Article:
• ‘Most of the crystals were standing on the quartz matrix, but a number were lying flat and were doubly terminated.’
    • ‘Two images can be captured, one where the matrix is in focus, the other where the crystals are in focus.’
    • ‘The fine-grained matrix consists chiefly of gypsum, although traces of anhydrite may be present.’
    • ‘The fine-grained matrix consists mainly of quartz and feldspar.’
    • ‘The larger dolomite crystals fill voids in the fine-grained dolomite matrix.’
    1. 2.1Biology The substance between cells or in which structures are embedded.
      ‘the lipid matrix of olfactory cells’
      • ‘Integrins are an ancient group of animal adhesion receptors that attach cells to the extracellular matrix.’
      • ‘The integrity of the endothelial cell layer is also controlled by the tethering of the cells to the extracellular matrix through integrins.’
      • ‘The capillary grows by degradation of the extracellular matrix and proliferation of cells at the tip of the sprout.’
      • ‘It also is a coating substance for cells in the matrix.’
      • ‘Any cell biologist will tell you that the matrix a cell grows in is one of the fundamental variables of cell culture.’
    2. 2.2Fine material used to bind together the coarser particles of a composite substance.
      ‘the matrix of gravel paths is raked regularly’
      • ‘The outer layer consisted of a loosely bound matrix of fibrous, textured material.’
      • ‘Magnetic resonance has been widely used in the investigation of nanomagnetic particles immersed in nonmagnetic matrices.’
      • ‘The sediment matrix of the specimen consists of crudely bedded very fine sandstone with Ophiomorpha burrows.’
      • ‘In cross-section, the deposits consist of unsorted pebbles, cobbles, and boulders in a matrix of fine-grained debris.’
      • ‘Interstices are filled with poorly sorted pebble-sized clasts and the matrix content is rather low.’
  • 3A mold in which something, such as a record or printing type, is cast or shaped.

    ‘her two duets with Isobel Baillie were never issued and the matrices were destroyed’
    • ‘The matrix is inserted at its base, the mould is adjusted to the desired width, molten lead is poured in to form a column, and the character is cast in the matrix at the bottom.’
    • ‘These were then used to shape the matrixes from which the records were pressed.’
    casting, replica, copy, model, representation, mock-up, imitation, reproduction, duplicate
  • 4Mathematics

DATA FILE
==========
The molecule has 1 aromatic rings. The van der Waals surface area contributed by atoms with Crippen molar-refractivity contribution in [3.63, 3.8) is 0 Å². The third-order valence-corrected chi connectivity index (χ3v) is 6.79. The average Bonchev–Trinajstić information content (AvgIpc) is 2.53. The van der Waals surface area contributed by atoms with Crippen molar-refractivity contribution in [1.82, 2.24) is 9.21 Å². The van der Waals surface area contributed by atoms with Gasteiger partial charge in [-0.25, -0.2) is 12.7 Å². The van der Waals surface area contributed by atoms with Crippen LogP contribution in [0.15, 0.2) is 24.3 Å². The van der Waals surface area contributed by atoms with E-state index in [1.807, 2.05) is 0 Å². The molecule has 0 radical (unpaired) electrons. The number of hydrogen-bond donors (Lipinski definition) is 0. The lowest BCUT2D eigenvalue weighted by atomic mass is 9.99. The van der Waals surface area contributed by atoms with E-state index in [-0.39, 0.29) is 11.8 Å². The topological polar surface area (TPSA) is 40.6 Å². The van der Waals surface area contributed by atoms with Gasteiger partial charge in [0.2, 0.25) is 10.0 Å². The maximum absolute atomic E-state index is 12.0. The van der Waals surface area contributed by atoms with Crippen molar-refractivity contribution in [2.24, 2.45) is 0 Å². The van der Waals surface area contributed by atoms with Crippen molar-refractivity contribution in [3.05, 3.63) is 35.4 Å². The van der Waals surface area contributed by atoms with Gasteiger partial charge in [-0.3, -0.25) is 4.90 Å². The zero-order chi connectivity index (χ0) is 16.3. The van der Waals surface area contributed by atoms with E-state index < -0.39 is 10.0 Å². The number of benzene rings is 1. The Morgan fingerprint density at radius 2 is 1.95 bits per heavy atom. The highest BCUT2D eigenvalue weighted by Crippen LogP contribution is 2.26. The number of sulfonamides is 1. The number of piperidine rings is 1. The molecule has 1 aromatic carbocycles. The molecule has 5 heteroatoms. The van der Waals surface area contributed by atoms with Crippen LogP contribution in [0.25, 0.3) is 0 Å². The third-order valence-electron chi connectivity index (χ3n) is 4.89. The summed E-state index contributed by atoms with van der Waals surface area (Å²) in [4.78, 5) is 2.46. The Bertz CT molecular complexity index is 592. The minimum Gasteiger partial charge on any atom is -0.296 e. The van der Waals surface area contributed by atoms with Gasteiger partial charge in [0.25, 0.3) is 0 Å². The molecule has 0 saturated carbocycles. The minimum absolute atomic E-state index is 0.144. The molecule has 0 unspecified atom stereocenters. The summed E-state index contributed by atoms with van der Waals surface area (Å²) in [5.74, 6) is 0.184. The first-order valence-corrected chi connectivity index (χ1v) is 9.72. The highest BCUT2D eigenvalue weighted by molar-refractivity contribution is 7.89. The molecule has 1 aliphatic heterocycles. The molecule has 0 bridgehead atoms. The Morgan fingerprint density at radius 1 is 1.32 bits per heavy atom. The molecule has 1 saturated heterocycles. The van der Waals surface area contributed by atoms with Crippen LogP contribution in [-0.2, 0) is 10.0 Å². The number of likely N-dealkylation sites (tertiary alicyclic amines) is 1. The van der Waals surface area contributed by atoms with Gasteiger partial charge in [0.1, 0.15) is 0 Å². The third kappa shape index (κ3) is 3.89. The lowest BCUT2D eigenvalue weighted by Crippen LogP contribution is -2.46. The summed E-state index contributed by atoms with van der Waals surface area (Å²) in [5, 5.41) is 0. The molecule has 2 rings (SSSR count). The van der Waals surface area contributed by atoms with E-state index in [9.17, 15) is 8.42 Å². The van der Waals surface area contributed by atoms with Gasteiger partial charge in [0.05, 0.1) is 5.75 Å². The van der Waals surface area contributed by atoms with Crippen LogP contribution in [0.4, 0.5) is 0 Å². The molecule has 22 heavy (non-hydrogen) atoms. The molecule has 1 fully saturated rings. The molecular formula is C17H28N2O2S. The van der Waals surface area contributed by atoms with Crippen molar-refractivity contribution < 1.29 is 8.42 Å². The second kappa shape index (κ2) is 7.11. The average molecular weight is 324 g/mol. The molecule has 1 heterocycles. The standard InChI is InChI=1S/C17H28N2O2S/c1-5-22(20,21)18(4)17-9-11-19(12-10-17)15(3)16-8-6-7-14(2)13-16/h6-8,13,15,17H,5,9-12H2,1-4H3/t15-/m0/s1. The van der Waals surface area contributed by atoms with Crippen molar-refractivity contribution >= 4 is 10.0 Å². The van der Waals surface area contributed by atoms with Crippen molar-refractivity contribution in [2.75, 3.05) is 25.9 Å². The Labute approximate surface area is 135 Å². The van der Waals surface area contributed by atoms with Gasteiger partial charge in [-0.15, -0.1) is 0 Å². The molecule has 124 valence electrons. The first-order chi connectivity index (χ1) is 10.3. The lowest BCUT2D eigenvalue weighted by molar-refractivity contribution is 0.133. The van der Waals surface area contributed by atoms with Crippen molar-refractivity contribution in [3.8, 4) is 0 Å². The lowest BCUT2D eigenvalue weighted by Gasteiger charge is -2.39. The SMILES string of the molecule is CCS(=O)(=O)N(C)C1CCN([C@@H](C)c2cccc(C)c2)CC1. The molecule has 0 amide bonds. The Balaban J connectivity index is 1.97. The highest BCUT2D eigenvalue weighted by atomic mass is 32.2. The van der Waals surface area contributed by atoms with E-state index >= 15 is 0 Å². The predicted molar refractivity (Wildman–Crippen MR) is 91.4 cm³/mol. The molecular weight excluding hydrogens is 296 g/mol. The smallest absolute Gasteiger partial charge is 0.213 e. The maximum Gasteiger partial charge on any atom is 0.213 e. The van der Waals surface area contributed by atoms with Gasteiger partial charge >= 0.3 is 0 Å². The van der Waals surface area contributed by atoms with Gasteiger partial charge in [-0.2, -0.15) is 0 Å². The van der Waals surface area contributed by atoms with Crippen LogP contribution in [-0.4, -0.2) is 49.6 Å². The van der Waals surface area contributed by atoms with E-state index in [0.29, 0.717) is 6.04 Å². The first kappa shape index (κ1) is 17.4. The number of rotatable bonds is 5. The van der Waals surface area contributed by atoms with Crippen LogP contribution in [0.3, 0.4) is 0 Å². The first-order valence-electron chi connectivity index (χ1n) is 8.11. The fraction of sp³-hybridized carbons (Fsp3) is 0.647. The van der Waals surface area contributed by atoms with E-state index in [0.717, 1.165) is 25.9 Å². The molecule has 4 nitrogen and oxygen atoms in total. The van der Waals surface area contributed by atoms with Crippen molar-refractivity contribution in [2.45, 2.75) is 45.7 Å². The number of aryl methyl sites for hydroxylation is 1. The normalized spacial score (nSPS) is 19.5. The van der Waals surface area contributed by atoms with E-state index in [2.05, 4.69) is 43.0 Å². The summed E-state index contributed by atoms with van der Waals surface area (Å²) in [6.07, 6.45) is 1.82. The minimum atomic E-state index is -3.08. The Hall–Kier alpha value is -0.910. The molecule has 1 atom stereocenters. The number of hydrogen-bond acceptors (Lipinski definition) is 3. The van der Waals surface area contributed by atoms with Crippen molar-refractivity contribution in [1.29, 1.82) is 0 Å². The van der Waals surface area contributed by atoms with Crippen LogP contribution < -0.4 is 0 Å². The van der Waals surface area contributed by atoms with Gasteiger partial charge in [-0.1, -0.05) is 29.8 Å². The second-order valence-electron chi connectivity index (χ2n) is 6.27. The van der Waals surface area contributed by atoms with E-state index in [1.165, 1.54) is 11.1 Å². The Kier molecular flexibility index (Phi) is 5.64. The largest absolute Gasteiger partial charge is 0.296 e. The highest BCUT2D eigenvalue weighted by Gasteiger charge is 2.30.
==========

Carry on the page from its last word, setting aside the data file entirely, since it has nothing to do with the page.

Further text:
A rectangular array of quantities or expressions in rows and columns that is treated as a single entity and manipulated according to particular rules.

    ‘this formula applies for all square matrices’
    • ‘Equivalently, physicists can represent a given quantum system by a matrix - a square array of whole numbers.’
    • ‘For this simple example, this means we can get to any of the six permutation matrices in a single swap.’
    • ‘Of particular importance is his appreciation of the value of elementary hermitian matrices in numerical analysis.’
    • ‘He discovered the rule for multiplying matrices in 1812 and it is almost certainly for this that he will be remembered rather than his other work.’
    • ‘However he also worked on differential equations, matrices and other topics in algebra, continued fractions, geometry and number theory.’
    matrix, network, reticulation, reticulum
  • 5An organizational structure in which two or more lines of command, responsibility, or communication may run through the same individual.

    as modifier ‘matrix structures are said to foster greater flexibility’
    • ‘So they engineered a matrix structure that breaks down managerial responsibility both by region and product.’
    • ‘A favourite candidate is the so-called matrix structure.’
    • ‘It was structured as a matrix, with various corporate functions on one side and various product groups on the other.’
    • ‘We're a matrix organization: Everybody has to know what everybody else is doing.’
    • ‘Recently, matrix structures have been adopted and abandoned, and conglomerates have been built and disassembled.’
    • ‘Many people find it difficult to work in matrix structures where they have to be accountable to more than one manager and yearn for a clear chain of command.’
    • ‘But the matrix structure of this reorganization was significant as a precedent for the type of changes that are likely to work next.’
    • ‘Because of its lateral structure, the matrix management style is ideally suited for product development of medical devices.’
    • ‘I'd want to be very sure of myself before I decided that a matrix reporting structure was the best possible answer to our intelligence woes.’



/ˈmātriks/ /ˈmeɪtrɪks/


Late Middle English (in the sense ‘womb’): from Latin, ‘breeding female’, later ‘womb’, from mater, matr- ‘mother’.